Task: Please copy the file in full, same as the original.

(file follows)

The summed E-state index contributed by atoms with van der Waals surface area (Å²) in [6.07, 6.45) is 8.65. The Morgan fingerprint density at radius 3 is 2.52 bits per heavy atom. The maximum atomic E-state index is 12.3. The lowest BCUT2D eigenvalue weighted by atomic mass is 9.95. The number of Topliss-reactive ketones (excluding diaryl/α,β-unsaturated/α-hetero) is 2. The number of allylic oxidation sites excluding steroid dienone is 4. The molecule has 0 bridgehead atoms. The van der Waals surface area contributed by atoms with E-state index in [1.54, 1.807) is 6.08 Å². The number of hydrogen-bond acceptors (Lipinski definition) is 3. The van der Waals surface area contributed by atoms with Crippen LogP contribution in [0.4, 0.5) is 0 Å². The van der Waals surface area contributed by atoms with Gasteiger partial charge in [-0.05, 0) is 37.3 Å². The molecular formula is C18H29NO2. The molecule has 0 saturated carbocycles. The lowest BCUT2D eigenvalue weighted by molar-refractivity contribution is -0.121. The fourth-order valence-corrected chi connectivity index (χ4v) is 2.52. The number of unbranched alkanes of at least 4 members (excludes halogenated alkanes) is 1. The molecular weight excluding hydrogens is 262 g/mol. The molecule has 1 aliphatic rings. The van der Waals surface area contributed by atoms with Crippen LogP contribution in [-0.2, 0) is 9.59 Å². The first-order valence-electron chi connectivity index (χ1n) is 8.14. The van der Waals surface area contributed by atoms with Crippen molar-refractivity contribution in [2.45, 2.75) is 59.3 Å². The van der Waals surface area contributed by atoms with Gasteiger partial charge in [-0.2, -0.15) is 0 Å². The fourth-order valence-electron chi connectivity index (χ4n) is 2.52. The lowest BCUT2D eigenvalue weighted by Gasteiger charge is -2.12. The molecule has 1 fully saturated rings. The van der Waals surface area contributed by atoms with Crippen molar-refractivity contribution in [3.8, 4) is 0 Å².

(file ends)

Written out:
The summed E-state index contributed by atoms with van der Waals surface area (Å²) in [6.07, 6.45) is 8.65. The Morgan fingerprint density at radius 3 is 2.52 bits per heavy atom. The maximum atomic E-state index is 12.3. The lowest BCUT2D eigenvalue weighted by atomic mass is 9.95. The number of Topliss-reactive ketones (excluding diaryl/α,β-unsaturated/α-hetero) is 2. The number of allylic oxidation sites excluding steroid dienone is 4. The molecule has 0 bridgehead atoms. The van der Waals surface area contributed by atoms with E-state index in [1.54, 1.807) is 6.08 Å². The number of hydrogen-bond acceptors (Lipinski definition) is 3. The van der Waals surface area contributed by atoms with Crippen LogP contribution in [0.4, 0.5) is 0 Å². The van der Waals surface area contributed by atoms with Gasteiger partial charge in [-0.05, 0) is 37.3 Å². The molecular formula is C18H29NO2. The molecule has 0 saturated carbocycles. The lowest BCUT2D eigenvalue weighted by molar-refractivity contribution is -0.121. The fourth-order valence-corrected chi connectivity index (χ4v) is 2.52. The number of unbranched alkanes of at least 4 members (excludes halogenated alkanes) is 1. The molecular weight excluding hydrogens is 262 g/mol. The molecule has 1 aliphatic rings. The van der Waals surface area contributed by atoms with Crippen LogP contribution in [-0.2, 0) is 9.59 Å². The first-order valence-electron chi connectivity index (χ1n) is 8.14. The van der Waals surface area contributed by atoms with Crippen molar-refractivity contribution in [2.45, 2.75) is 59.3 Å². The van der Waals surface area contributed by atoms with Gasteiger partial charge in [-0.2, -0.15) is 0 Å². The fourth-order valence-electron chi connectivity index (χ4n) is 2.52. The lowest BCUT2D eigenvalue weighted by Gasteiger charge is -2.12. The molecule has 1 fully saturated rings. The van der Waals surface area contributed by atoms with Crippen molar-refractivity contribution in [3.8, 4) is 0 Å².